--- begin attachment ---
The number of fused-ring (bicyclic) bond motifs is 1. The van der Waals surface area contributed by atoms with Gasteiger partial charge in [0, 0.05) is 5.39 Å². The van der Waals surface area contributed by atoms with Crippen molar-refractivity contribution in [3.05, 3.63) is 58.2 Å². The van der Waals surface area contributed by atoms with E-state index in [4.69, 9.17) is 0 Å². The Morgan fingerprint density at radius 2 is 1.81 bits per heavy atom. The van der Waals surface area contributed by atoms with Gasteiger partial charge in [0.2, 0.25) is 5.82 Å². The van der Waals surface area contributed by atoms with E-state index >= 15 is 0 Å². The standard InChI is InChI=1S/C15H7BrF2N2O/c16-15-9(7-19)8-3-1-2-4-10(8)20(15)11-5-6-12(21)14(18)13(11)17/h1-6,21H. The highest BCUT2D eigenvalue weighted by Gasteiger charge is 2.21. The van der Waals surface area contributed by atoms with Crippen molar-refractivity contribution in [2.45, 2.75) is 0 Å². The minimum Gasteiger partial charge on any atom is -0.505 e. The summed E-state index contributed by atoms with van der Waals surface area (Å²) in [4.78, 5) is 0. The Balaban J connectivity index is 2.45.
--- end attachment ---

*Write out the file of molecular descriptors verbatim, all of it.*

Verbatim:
The number of fused-ring (bicyclic) bond motifs is 1. The van der Waals surface area contributed by atoms with Gasteiger partial charge in [0, 0.05) is 5.39 Å². The van der Waals surface area contributed by atoms with Crippen molar-refractivity contribution in [3.05, 3.63) is 58.2 Å². The van der Waals surface area contributed by atoms with E-state index in [4.69, 9.17) is 0 Å². The Morgan fingerprint density at radius 2 is 1.81 bits per heavy atom. The van der Waals surface area contributed by atoms with Gasteiger partial charge in [0.2, 0.25) is 5.82 Å². The van der Waals surface area contributed by atoms with E-state index >= 15 is 0 Å². The standard InChI is InChI=1S/C15H7BrF2N2O/c16-15-9(7-19)8-3-1-2-4-10(8)20(15)11-5-6-12(21)14(18)13(11)17/h1-6,21H. The highest BCUT2D eigenvalue weighted by Gasteiger charge is 2.21. The van der Waals surface area contributed by atoms with Crippen molar-refractivity contribution in [2.45, 2.75) is 0 Å². The minimum Gasteiger partial charge on any atom is -0.505 e. The summed E-state index contributed by atoms with van der Waals surface area (Å²) in [4.78, 5) is 0. The Balaban J connectivity index is 2.45.